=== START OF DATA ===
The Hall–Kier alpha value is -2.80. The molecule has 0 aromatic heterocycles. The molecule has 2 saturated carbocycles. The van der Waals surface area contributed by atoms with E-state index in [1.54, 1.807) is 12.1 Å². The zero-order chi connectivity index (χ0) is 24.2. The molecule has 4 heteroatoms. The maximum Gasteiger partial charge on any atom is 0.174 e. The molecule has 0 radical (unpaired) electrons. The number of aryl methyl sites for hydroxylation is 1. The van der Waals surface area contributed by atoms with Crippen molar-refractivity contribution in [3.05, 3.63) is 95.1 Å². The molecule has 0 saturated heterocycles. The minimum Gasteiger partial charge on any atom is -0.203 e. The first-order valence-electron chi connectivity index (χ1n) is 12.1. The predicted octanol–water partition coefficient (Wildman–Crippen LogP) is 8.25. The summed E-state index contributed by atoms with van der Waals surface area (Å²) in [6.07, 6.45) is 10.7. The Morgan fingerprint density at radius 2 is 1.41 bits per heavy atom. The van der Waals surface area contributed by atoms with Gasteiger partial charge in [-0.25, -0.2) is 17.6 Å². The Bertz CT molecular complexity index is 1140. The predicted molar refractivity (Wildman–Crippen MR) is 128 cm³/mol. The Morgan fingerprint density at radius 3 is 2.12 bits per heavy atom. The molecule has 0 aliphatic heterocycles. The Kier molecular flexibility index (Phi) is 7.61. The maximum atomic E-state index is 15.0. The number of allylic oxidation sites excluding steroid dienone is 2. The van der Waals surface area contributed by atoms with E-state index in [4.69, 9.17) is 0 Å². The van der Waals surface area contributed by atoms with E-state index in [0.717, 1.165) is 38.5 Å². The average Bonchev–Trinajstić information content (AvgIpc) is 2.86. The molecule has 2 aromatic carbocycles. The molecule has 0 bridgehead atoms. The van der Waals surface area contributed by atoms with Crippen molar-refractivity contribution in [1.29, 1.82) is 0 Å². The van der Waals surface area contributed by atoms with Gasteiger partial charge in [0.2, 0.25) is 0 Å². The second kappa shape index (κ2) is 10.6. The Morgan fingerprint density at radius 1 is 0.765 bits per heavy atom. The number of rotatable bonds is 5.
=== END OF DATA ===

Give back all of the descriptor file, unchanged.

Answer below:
The Hall–Kier alpha value is -2.80. The molecule has 0 aromatic heterocycles. The molecule has 2 saturated carbocycles. The van der Waals surface area contributed by atoms with E-state index in [1.54, 1.807) is 12.1 Å². The zero-order chi connectivity index (χ0) is 24.2. The molecule has 4 heteroatoms. The maximum Gasteiger partial charge on any atom is 0.174 e. The molecule has 0 radical (unpaired) electrons. The number of aryl methyl sites for hydroxylation is 1. The van der Waals surface area contributed by atoms with Crippen molar-refractivity contribution in [3.05, 3.63) is 95.1 Å². The molecule has 0 saturated heterocycles. The minimum Gasteiger partial charge on any atom is -0.203 e. The first-order valence-electron chi connectivity index (χ1n) is 12.1. The predicted octanol–water partition coefficient (Wildman–Crippen LogP) is 8.25. The summed E-state index contributed by atoms with van der Waals surface area (Å²) in [6.07, 6.45) is 10.7. The Morgan fingerprint density at radius 2 is 1.41 bits per heavy atom. The van der Waals surface area contributed by atoms with Gasteiger partial charge in [-0.25, -0.2) is 17.6 Å². The Bertz CT molecular complexity index is 1140. The predicted molar refractivity (Wildman–Crippen MR) is 128 cm³/mol. The Morgan fingerprint density at radius 3 is 2.12 bits per heavy atom. The molecule has 0 aliphatic heterocycles. The Kier molecular flexibility index (Phi) is 7.61. The maximum atomic E-state index is 15.0. The number of allylic oxidation sites excluding steroid dienone is 2. The van der Waals surface area contributed by atoms with E-state index in [4.69, 9.17) is 0 Å². The van der Waals surface area contributed by atoms with E-state index in [0.717, 1.165) is 38.5 Å². The average Bonchev–Trinajstić information content (AvgIpc) is 2.86. The molecule has 2 aromatic carbocycles. The molecule has 0 bridgehead atoms. The van der Waals surface area contributed by atoms with Crippen molar-refractivity contribution in [1.29, 1.82) is 0 Å². The van der Waals surface area contributed by atoms with Gasteiger partial charge in [0.2, 0.25) is 0 Å². The second kappa shape index (κ2) is 10.6. The Morgan fingerprint density at radius 1 is 0.765 bits per heavy atom. The number of rotatable bonds is 5.